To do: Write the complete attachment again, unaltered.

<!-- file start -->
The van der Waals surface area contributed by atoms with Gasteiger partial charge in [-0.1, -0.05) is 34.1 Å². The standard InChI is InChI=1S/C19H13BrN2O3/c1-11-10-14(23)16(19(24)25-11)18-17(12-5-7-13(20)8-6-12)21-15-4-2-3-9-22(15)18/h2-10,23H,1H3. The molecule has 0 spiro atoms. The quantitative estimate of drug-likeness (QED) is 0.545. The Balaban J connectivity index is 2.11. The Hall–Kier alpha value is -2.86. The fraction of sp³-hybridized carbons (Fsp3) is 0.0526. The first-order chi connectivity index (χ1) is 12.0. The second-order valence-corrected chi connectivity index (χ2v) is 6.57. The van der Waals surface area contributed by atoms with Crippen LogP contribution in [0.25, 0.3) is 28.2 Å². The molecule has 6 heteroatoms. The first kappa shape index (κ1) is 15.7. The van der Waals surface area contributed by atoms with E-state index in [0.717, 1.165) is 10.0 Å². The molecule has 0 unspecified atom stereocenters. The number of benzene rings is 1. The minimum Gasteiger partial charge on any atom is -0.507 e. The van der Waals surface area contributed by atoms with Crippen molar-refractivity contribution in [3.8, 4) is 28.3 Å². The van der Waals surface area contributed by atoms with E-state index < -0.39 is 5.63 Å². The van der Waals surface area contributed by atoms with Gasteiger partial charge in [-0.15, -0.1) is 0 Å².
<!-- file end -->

The van der Waals surface area contributed by atoms with Gasteiger partial charge in [-0.1, -0.05) is 34.1 Å². The standard InChI is InChI=1S/C19H13BrN2O3/c1-11-10-14(23)16(19(24)25-11)18-17(12-5-7-13(20)8-6-12)21-15-4-2-3-9-22(15)18/h2-10,23H,1H3. The molecule has 0 spiro atoms. The quantitative estimate of drug-likeness (QED) is 0.545. The Balaban J connectivity index is 2.11. The Hall–Kier alpha value is -2.86. The fraction of sp³-hybridized carbons (Fsp3) is 0.0526. The first-order chi connectivity index (χ1) is 12.0. The second-order valence-corrected chi connectivity index (χ2v) is 6.57. The van der Waals surface area contributed by atoms with Crippen LogP contribution in [0.25, 0.3) is 28.2 Å². The molecule has 6 heteroatoms. The first kappa shape index (κ1) is 15.7. The van der Waals surface area contributed by atoms with E-state index in [0.717, 1.165) is 10.0 Å². The molecule has 0 unspecified atom stereocenters. The number of benzene rings is 1. The minimum Gasteiger partial charge on any atom is -0.507 e. The van der Waals surface area contributed by atoms with Crippen molar-refractivity contribution in [3.8, 4) is 28.3 Å². The van der Waals surface area contributed by atoms with E-state index < -0.39 is 5.63 Å². The van der Waals surface area contributed by atoms with Gasteiger partial charge in [-0.15, -0.1) is 0 Å².